Note the angle of rotation of both halves relative to your body. They don’t have to be straight — you can angle them outwards slightly, so that your wrist does not have to flex in any direction at all.
At this point, without typing, your position should feel completely relaxed and natural. You’re just laying your hands on the desk in a very comfortable way… and there happens to be a keyboard right under your fingers.
Pro tip: Start flat. Yes, the Moonlander has an exciting tilting system. It's fun to use. And yet, when you start the board, our advice is to spend at least a month with the board completely flat. This allows you to experiment with layouts and get used to the ergonomics of the board. The board is extremely comfortable flat, and using it like this reduces the initial learning curve (which is quite steep, as it is). So, one less thing to worry about. Just use it flat for a month.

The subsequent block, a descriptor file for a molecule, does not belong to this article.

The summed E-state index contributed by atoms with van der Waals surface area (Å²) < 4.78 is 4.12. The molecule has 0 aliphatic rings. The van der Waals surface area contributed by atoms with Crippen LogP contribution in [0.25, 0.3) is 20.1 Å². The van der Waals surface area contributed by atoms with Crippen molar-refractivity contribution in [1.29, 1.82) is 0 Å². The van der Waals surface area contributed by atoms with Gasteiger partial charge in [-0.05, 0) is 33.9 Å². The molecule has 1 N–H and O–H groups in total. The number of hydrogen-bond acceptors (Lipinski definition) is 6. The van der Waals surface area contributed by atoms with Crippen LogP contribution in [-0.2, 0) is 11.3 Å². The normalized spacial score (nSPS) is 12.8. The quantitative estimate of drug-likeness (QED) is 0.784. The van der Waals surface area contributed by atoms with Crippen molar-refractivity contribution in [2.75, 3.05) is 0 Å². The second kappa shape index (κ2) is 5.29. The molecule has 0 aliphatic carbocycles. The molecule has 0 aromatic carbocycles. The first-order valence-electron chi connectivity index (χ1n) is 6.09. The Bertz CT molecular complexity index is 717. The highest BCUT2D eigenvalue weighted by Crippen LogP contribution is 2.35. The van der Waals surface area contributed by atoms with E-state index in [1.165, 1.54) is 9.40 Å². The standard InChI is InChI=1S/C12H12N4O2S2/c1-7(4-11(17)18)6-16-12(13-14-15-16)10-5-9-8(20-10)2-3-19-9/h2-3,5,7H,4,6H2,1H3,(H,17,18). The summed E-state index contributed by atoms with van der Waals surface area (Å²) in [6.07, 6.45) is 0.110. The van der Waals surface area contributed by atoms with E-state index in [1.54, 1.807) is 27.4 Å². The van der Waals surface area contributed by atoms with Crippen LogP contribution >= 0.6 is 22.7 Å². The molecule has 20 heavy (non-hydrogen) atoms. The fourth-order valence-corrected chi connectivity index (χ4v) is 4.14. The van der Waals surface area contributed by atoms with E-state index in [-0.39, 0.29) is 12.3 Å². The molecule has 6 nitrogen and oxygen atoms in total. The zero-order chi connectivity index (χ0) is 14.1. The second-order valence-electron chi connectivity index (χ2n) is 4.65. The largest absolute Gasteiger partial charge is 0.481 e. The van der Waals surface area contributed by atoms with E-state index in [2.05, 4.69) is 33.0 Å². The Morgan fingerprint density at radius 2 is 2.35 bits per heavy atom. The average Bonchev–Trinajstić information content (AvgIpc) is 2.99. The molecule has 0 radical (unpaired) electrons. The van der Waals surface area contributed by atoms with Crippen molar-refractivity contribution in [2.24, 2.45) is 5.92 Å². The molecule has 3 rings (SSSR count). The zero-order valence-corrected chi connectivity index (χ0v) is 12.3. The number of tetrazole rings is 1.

This is so the thumb cluster doesn‘t come loose when you place weight on it.
The legs act as you‘d expect. Both sides are righty-tighty, lefty-loosey.
If you'd like, you can now tent the unit by adjusting the angle of the thumb cluster and the support leg. The wrist rest will self-adjust to lie against the table, no matter the angle. You don't need to choose the exact same angle for both hands — one can be more extreme than the other.
Watch the following video for tips on how to tilt and tent your keyboard:
Now that you have your Moonlander in place, it’s time to start typing!
Your keyboard comes preloaded with the default layout shown below, explore on your own or start a guided tour by clicking the Tour this layout button above the layout!